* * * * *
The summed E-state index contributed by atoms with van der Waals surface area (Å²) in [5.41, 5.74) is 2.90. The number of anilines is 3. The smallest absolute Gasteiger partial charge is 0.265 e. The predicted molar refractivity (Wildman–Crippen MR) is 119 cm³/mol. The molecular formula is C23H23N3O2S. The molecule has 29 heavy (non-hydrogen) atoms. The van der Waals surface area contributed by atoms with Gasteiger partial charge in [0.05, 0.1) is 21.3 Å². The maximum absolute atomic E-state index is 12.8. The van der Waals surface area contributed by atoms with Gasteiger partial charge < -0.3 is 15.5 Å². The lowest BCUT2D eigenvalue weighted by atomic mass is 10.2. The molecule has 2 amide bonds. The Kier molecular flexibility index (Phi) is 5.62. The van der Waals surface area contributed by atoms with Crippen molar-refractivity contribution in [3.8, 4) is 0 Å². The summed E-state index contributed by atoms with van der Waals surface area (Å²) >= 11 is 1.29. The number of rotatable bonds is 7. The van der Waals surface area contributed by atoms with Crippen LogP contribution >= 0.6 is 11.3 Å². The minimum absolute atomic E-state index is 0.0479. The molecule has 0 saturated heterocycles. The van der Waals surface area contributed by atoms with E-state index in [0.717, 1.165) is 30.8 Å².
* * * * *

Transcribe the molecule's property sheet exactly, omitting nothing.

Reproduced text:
The summed E-state index contributed by atoms with van der Waals surface area (Å²) in [5.41, 5.74) is 2.90. The number of anilines is 3. The smallest absolute Gasteiger partial charge is 0.265 e. The predicted molar refractivity (Wildman–Crippen MR) is 119 cm³/mol. The molecular formula is C23H23N3O2S. The molecule has 29 heavy (non-hydrogen) atoms. The van der Waals surface area contributed by atoms with Gasteiger partial charge in [0.05, 0.1) is 21.3 Å². The maximum absolute atomic E-state index is 12.8. The van der Waals surface area contributed by atoms with Gasteiger partial charge < -0.3 is 15.5 Å². The lowest BCUT2D eigenvalue weighted by atomic mass is 10.2. The molecule has 2 amide bonds. The Kier molecular flexibility index (Phi) is 5.62. The van der Waals surface area contributed by atoms with Crippen molar-refractivity contribution in [3.8, 4) is 0 Å². The summed E-state index contributed by atoms with van der Waals surface area (Å²) >= 11 is 1.29. The number of rotatable bonds is 7. The van der Waals surface area contributed by atoms with Crippen LogP contribution >= 0.6 is 11.3 Å². The minimum absolute atomic E-state index is 0.0479. The molecule has 0 saturated heterocycles. The van der Waals surface area contributed by atoms with E-state index in [0.717, 1.165) is 30.8 Å².